Sunday, January, 6, 2030
Today is the first working day in 2030. On my way to work, I check my smart home application on my mobile as usual. I consumed yesterday almost 14 kWh of electricity and I produced around 10 kWh but that’s fine since I’m still making money out of the subsidized feed-in tariff. I look out of the window fascinated by how Irbid has transformed into an incredibly sustainable city in no time. Irbid is Jordan’s second largest city after Amman. It has always attracted students from all over the Middle East and Asia for having some of the best universities in the region. Only 15 years back, living in Irbid was full of challenges on so many levels; employment rates were extremely low as all SMEs and big corporate were based in Amman, there were more than 600,000 Syrian refugees in Zaatari Camp alone, and as every other Jordanian city, Irbid had no natural resources at all. Jordan was the world’s second water-poorest country and used to import 97% of its energy.
All those issues have been resolved when the municipality introduced the iMEP (Irbid Master Eco Plan) and that was more of what I like to call, EcoSocioRev; an Ecological, Economical and Social Revolution. Many programs were initiated right after to cover almost every aspect in the city such as iShare, iGenerate, iProduce, iPlant, iWalk, iRecycle…etc.
We live now in a smart house, properly insolated, energy efficient and powered by a hybrid system made of BIPV, Solar Thermal and Vertical Wind Turbine. Houses now are tinier as we have access to the compound’s shared facilities such as sports center, kids’ playground, library…etc. All residential areas now are made of compounds which have their internal bike sharing systems, small farms to plant enough vegetables for the residents, waste corners and a Solar-Powered EV stations.
Irbid has become a pedestrian and biking friendly city, all vehicles are now electrical including ambulances and fire engines, and almost none has a car nowadays, if we need one, we can rent the compound’s electric car. Different compounds, universities, schools and business parks are connected through electric locomotive powered by CSP, PV, and wind power. This was built only five years ago after sodium batteries became commercially viable. Irbid became a zero energy city since then and the distributed energy generation helped in achieving this.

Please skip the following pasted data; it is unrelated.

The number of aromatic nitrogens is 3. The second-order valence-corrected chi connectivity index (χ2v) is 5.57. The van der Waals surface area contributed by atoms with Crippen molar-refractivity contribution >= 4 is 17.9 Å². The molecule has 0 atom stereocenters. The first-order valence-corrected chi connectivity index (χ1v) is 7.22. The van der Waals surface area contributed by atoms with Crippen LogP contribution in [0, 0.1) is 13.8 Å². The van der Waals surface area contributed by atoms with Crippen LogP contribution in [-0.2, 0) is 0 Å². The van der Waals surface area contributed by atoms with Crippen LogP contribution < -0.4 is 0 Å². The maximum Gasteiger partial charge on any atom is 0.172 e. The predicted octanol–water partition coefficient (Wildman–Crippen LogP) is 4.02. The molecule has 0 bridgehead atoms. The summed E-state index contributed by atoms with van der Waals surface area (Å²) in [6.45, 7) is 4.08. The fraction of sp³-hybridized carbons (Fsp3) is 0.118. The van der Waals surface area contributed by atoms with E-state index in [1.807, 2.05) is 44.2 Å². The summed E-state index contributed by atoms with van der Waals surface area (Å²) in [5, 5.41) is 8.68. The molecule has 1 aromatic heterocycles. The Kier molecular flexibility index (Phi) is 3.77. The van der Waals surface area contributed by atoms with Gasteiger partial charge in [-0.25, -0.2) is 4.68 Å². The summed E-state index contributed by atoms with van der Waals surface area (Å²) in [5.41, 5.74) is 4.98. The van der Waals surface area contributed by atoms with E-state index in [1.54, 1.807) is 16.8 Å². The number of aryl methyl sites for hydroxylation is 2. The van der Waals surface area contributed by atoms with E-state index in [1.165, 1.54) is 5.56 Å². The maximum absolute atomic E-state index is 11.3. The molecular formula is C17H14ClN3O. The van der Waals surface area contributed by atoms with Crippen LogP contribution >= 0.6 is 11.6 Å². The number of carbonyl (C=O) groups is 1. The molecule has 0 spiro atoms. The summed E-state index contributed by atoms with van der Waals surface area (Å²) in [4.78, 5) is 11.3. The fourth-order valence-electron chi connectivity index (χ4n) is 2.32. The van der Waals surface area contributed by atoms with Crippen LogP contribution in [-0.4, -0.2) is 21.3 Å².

Employment issues have successfully been resolved especially after Amman’s bubble burst. It has been proven that it’s more feasible to open a business in Irbid than in any other place in Jordan. Thus, many startups have been founded over the past 10 years by students and fresh graduates and big corporate have opened branches in Irbid. People now call it the Jordanian Silicon Valley; many researches are being done here and many others work in power plants, farming and water desalination. Water is no longer an issue as its being now pumped from Aqaba, through a canal covered by solar PV to generate energy and reduce the evaporation.
No Waste is Going to Waste is one of my most favorite initiatives. It was launched back in 2017 by the housewives and female refugees who created thousands of jobs to themselves. Some local trendsetters have introduced EcoFashion to the community by recycling clothes into modern designs which are now being sold all over the MENA region.
Irbid has come a long way since 2015 through many small leaps and few big ones. Who would have thought urbanism can challenge the world’s most serious problems in a couple of decades and succeed?
–This blog is created for Masdar Engage Blogging Contest